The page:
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NCJ Number: 118339 Find in a Library
Title: Alternatives to the Judicial Model (From Mediation and Criminal Justice: Victims, Offenders and Community, P 178-194, 1989, Martin Wright and Burt Galaway, eds. -- See NCJ-118327)
Author(s): J Bonafte-Schmitt
Date Published: 1989
Page Count: 17
Sponsoring Agency: Sage Publications Ltd
London, EC2A 4PU, England
Sale Source: Sage Publications Ltd
6 Bonhill Street
London, EC2A 4PU,
United Kingdom
Type: Program/Project Description
Language: English
Country: United Kingdom
Annotation: Since France's judicial machinery is no longer adapted to society's evolution toward greater decentralization, demands for citizen participation, and the desire for greater autonomy in relation to State structures, States have begun to restructure forums of socialization to address routine conflicts.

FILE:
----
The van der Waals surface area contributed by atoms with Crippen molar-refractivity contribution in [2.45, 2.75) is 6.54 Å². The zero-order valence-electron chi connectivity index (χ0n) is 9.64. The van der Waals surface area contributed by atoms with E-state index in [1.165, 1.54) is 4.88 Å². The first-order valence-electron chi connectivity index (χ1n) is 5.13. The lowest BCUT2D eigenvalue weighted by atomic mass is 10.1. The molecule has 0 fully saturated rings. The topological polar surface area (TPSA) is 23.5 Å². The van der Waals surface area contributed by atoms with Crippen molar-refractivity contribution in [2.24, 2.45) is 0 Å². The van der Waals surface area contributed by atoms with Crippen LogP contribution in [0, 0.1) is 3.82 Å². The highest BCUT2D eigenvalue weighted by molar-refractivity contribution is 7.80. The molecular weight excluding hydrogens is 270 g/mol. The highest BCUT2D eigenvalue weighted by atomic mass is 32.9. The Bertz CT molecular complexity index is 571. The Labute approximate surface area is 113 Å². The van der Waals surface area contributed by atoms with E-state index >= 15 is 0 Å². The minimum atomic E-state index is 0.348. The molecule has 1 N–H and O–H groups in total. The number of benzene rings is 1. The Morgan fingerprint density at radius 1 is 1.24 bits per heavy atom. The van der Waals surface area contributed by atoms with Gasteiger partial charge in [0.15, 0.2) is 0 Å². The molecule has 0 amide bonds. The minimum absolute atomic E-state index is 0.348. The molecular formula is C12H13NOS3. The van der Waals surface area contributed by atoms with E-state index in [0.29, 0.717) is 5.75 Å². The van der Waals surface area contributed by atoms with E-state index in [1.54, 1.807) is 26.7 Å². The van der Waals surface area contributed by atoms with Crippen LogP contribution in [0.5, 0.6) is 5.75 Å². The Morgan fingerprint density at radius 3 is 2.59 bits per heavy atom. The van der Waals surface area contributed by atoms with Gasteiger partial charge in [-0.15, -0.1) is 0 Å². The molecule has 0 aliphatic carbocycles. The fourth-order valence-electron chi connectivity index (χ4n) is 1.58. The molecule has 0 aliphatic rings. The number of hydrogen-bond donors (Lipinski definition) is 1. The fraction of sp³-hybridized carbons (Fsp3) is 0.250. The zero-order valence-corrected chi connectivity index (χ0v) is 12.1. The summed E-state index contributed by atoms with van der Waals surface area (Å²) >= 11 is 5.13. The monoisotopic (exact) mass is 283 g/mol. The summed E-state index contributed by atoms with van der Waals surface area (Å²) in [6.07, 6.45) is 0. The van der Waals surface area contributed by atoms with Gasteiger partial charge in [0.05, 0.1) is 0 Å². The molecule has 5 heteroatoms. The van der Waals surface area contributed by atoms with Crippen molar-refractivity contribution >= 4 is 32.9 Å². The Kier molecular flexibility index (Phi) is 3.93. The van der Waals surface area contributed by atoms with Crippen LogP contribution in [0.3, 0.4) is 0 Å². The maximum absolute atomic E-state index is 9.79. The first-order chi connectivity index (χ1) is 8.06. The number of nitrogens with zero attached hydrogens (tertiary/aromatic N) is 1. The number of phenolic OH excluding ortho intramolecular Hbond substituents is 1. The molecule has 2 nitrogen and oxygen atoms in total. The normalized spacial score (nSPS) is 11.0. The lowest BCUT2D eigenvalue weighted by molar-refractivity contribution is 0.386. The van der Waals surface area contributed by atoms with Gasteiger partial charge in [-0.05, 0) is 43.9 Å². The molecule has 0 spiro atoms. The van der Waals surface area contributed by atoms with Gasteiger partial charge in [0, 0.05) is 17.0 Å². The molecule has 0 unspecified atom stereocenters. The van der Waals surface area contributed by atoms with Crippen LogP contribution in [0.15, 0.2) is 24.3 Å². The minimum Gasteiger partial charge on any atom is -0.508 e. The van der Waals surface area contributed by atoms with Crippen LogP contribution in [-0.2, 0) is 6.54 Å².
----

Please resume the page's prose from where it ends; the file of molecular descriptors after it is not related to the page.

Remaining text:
Abstract: Compared to alternative dispute-resolution structures elsewhere, the French initiatives have an underlying logic based on management rather than on an innovative program modeled on the Dispute Resolution Act adopted by the U.S. Congress. Trends influenced by the Left since its political victory in 1981 have aimed at reducing social tensions and building solidarity through greater citizen participation in the resolution of conflicts. The experiment of neighborhood councils is the most advanced aspect of this social integration model. These councils are similar to associations, with mediation between residents being but one aspect of its activities. Regarding mediation, the most significant projects have focused on victim-offender conflict and reparation. Some other experiments in mediation have also occurred, notably in Valence, Paris, and Strasbourg. These experiments focus on minor criminal conflicts, such as vandalism, petty theft, and family conflicts. The mediation techniques used in these experiments are described in this chapter. 18 references.
Main Term(s): Alternative dispute settlement
Index Term(s): France; Mediation; Neighborhood justice centers
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